By Harold Goldberg
It was shocking. Online, I'd read that the end would soon come to The Sidewalk Cafe and that might mean the end of an institution (which had a formative effect on me). I'd heard that the weekly antifolk open mic night might die as well.
When I first moved to town and lived in Jersey City but worked at a Manhattan magazine, I would take long, exploratory walks through East Village, looking for something like solace, love and redemption. On one of these strolls, I passed the junkies trading needles and stories in the park. The East Village was that way then. A few blocks later, I heard music emanating from what, at first look, appeared to be a dark, graveyard dive called The Chameleon (which is now Club Cumming, actor Alan Cummings' destination for cabaret and other artful doings).
Inside, The Chameleon was anything but dead. The bartender was Lach and, with black-framed nerd glasses, he was holding court over an open mic he called the Anti-Hoot. Lach, now living in the U.K., was the prime purveyor and creator of the antifolk scene, a musician who would pepper his own sets with, say, the Spider-Man theme song. He was a witty m.c. and singer, but he also possessed the almost undefinable prestidigitation of those who are part creatively brilliant saints and part half-truth telling hustlers. Those two ingredients were essential to Lach's magic of bringing people of disparate personalities together. At The Chameleon, I marveled at the performances of Beck, Michelle Shocked, Paleface, Brenda Kahn, Casey Scott, Tom Clark and John S. Hall. It was a competitive scene and yet, people were generally affable and upfront about their desires for success, and often, lovably self-effacing about their art. Sometimes, the antifolk bar felt like a home away from home. I wrote about it for the Village Voice, and did some readings at the club as well.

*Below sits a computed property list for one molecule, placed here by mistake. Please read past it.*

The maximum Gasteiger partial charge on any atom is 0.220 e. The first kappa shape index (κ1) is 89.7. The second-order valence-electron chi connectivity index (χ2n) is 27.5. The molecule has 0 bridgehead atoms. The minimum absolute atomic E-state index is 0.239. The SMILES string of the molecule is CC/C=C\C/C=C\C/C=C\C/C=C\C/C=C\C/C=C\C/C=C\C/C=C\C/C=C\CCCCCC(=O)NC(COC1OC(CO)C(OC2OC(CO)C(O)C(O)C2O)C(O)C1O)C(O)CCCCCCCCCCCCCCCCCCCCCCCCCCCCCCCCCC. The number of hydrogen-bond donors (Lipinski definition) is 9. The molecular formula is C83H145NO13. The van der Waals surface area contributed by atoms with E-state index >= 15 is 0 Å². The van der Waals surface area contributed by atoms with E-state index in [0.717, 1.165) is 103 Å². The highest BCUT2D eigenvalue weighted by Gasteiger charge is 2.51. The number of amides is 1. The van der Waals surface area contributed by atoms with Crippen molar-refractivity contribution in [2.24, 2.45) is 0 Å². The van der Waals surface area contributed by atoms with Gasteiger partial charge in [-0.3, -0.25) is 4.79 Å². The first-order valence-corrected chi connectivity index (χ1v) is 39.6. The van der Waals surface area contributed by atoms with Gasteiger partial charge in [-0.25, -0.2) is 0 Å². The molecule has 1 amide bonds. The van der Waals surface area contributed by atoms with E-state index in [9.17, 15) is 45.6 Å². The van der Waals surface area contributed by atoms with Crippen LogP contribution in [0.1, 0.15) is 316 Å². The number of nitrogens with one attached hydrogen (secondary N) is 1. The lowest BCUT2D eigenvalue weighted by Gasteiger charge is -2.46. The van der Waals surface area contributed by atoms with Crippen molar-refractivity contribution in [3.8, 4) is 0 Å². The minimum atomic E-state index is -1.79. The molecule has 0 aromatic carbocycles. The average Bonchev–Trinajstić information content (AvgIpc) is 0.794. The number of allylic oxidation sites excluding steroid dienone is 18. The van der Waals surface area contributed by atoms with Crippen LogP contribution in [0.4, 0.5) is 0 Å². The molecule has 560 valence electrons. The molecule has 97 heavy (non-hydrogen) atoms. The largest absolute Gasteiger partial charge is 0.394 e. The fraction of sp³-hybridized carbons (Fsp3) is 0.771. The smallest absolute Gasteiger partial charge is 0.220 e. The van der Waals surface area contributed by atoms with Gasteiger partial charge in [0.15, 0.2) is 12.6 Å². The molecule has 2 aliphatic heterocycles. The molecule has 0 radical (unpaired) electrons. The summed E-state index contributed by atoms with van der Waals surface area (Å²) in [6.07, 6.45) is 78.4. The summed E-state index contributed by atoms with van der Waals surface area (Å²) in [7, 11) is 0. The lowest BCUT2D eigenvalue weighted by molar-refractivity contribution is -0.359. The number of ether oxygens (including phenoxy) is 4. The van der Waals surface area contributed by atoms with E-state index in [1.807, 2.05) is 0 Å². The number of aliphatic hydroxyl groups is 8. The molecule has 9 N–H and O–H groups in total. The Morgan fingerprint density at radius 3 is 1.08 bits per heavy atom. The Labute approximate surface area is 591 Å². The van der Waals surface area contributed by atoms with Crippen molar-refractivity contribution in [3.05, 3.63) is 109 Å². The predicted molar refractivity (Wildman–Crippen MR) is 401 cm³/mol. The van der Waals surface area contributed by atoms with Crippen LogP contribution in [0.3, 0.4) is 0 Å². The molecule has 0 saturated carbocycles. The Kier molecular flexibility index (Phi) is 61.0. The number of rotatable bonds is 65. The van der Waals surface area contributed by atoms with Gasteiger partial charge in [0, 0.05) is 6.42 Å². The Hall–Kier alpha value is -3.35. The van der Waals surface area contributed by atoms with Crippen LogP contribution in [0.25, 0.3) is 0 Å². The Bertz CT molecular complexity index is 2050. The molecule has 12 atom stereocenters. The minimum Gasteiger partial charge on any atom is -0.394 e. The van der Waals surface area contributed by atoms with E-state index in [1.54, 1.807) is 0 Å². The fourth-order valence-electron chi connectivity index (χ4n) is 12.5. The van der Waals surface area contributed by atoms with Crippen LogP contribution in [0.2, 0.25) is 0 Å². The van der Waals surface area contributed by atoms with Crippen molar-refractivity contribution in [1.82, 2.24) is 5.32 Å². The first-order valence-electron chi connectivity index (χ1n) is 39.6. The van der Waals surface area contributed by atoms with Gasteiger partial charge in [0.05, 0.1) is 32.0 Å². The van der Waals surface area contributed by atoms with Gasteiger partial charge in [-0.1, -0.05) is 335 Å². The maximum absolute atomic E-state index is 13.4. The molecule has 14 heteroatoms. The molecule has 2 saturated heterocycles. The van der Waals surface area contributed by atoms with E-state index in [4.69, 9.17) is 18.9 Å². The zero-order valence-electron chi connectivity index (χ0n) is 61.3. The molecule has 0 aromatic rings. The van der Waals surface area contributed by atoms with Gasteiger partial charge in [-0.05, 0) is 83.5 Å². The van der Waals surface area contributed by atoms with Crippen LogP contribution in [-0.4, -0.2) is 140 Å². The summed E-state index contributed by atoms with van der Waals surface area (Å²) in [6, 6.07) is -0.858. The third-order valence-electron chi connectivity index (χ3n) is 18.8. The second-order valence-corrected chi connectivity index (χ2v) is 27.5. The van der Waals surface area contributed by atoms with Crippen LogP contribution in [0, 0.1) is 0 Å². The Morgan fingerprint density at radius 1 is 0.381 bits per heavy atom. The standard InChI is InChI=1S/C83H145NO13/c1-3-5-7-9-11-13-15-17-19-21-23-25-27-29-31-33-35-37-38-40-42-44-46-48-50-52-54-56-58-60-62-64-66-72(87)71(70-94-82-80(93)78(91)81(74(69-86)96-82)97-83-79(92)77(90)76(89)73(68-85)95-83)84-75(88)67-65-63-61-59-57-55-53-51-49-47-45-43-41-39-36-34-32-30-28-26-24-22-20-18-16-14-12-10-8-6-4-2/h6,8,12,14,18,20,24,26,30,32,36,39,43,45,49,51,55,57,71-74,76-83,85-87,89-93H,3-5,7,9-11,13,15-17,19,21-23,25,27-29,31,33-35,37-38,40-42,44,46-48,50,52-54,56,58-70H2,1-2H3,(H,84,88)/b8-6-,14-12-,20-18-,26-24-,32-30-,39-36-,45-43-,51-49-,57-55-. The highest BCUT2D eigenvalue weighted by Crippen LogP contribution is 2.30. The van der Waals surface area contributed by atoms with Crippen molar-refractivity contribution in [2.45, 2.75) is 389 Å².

When the bar closed and Lach moved to the nearby Sidewalk Cafe around 1990, it felt like a reasonable substitution in a brighter spot, this time with food to order (not just booze). It was a place for Heather Woodbury to premiere her amazing What Ever performance art, which included 100 characters she herself transformed into. I knew the Sidewalk for its cheap but hearty all-day breakfasts, a place where, when it was warm, I would sit with the musicians and performers I'd grown to know. I became closest to Brenda Kahn, and enjoyed long talks during which we parsed everything, came to conclusions, then felt we accomplished nothing that would help us with navigating life (except the strengthening of our friendship). All afternoon and sometimes all night, I'd sit and hear about the performers' hopes and dreams for creativity and success. The Sidewalk later became an essential springboard for the brilliance of Regina Spektor, Jeffrey Lewis and Nellie McKay.
When Lach left for the U.K., it was stunning to all of us. I went to his apartment sale and bought a Clash DVD and a Japanese tin toy of a spaceman with a camera. We reminisced, talked about who was doing what and looked forward to his creative work in the U.K. Yet the scene continued even without its creator. The music, rough, rugged, yet often empathetic and melodic, was played nightly, even as sections of Brooklyn became more hiply inviting to musician communities than the East Village.
I don't mean to say that every night was exciting music-wise at the Sidewalk. I spent a New Year's Eve there a year or so ago and the part I enjoyed more than any of the music was talking with a couple of first time in the U.S. Swedes who wanted to know about our politics. But talking was part of what made The Sidewalk and the antifolk scene alluring. Because of what was something between collegiality and friendship, the place was also a kind of casual salon for the exchange of ideas.